Session: Survivor-Researcher Writing Collaborations: Unpacking the Process Using Principles of Community-Based Participatory Research and Trauma-Informed Care (Society for Social Work and Research 23rd Annual Conference - Ending Gender Based, Family and Community Violence)

198 Survivor-Researcher Writing Collaborations: Unpacking the Process Using Principles of Community-Based Participatory Research and Trauma-Informed Care

Saturday, January 19, 2019: 8:00 AM-9:30 AM
Continental Parlor 7, Ballroom Level (Hilton San Francisco)
Cluster: Violence against Women and Children (VAWC)
Laura Voith, PhD, Case Western Reserve University, Jejuana Brown, M.Ed., University of Charleston, Juliana Carlson, PhD, University of Kansas, Megan Holmes, PhD, Case Western Reserve University and Claire Renzetti, PhD, University of Kentucky
Community-based participatory research (CBPR) has shifted the way knowledge is generated and promotes social justice principles of equity and inclusion. CBPR is grounded in the principle of partnership between community-representatives and researchers, and acknowledges the expertise and promotes the active involvement of all parties. This approach has effectively shifted the focus of research on communities to research with communities. Efforts to promote CBPR within the field of violence against women particularly have historically been used and are currently being promoted (e.g., Community-based Participatory Research Toolkit for Domestic Violence Research, 2017). While these efforts have gained traction, the status quo of research and academic writing on violence against women and children has still predominantly been one-sided with researchers serving as the generators of knowledge. This status quo approach privileges researcher only knowledge and creates distance between those conducting research and the lived experience of those who are the focus of research. Though guides to CBPR exist, models for dissemination, particularly peer-reviewed publications, with survivor-researcher writing partnerships are limited.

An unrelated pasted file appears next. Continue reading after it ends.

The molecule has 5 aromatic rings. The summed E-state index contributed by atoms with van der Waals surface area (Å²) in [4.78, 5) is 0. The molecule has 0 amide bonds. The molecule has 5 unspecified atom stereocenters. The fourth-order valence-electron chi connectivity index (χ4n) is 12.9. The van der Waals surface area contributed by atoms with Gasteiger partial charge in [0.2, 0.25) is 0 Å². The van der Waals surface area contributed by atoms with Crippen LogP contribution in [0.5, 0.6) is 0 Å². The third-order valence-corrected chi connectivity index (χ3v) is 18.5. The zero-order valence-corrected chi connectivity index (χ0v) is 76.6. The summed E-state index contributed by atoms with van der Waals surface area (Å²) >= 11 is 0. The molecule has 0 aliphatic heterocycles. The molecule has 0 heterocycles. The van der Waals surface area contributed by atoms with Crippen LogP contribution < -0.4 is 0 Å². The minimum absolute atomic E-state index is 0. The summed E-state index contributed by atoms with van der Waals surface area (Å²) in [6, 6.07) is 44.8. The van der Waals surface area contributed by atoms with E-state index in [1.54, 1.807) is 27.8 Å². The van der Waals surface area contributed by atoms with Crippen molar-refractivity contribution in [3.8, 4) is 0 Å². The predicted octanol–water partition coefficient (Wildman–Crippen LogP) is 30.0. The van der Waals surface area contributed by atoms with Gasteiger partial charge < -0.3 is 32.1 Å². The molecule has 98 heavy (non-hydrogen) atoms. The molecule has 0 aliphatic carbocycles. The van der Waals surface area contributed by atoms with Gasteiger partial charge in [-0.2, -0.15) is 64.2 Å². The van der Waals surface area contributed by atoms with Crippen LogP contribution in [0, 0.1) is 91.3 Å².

Academic writing collaborations that center survivors' experiences may present a somewhat unique arm of CBPR. The process of writing as a survivor-researcher team poses many opportunities that are not often discussed let alone held up as exemplary. These opportunities include highlighting survivors' voice without filters, such as an analysis framework applied by a researcher; noting directly how survivors' experiences illuminate the gaps in literature; and creating space for researchers who are also survivors to bring their whole selves to their academic writing. As such, survivor-researcher writing may benefit from combining the CBPR framework with the principles of trauma-informed care, including safety, trustworthiness and transparency, peer support, collaboration and mutuality, empowerment, voice and choice, and the incorporation of cultural, historical, and gender issues.

This roundtable session will engage in a dialogue focusing on the experiences and processes of a survivor-researcher writing collaboration through the lenses of CBPR and trauma-informed principles. One presenter will illustrate the intersection of CBPR and Trauma Informed principles in the context of survivor-researcher writing partnerships. The second presenter will discuss the survivor perspective, including the benefits and challenges, and the individual and familial impact of telling one's story. The third presenter will examine the researcher perspective, including the process of balancing and inclusion of survivor-voice in the peer-review publication context and increased depth of understanding from survivor's lived experience. The fourth presenter will review the collaborative perspective (including how it shaped the overall knowledge disseminated) through these lenses. The fifth presenter will discuss how the publishing world can support survivor-researcher writing collaborations, using the case example of the journal Violence Against Women that publishes survivor creative writing alongside research-based writing. Our goal is to create an engaging and meaningful dialogue around survivor-researcher writing collaborations that enhance the use of CBPR and trauma-informed care principles.

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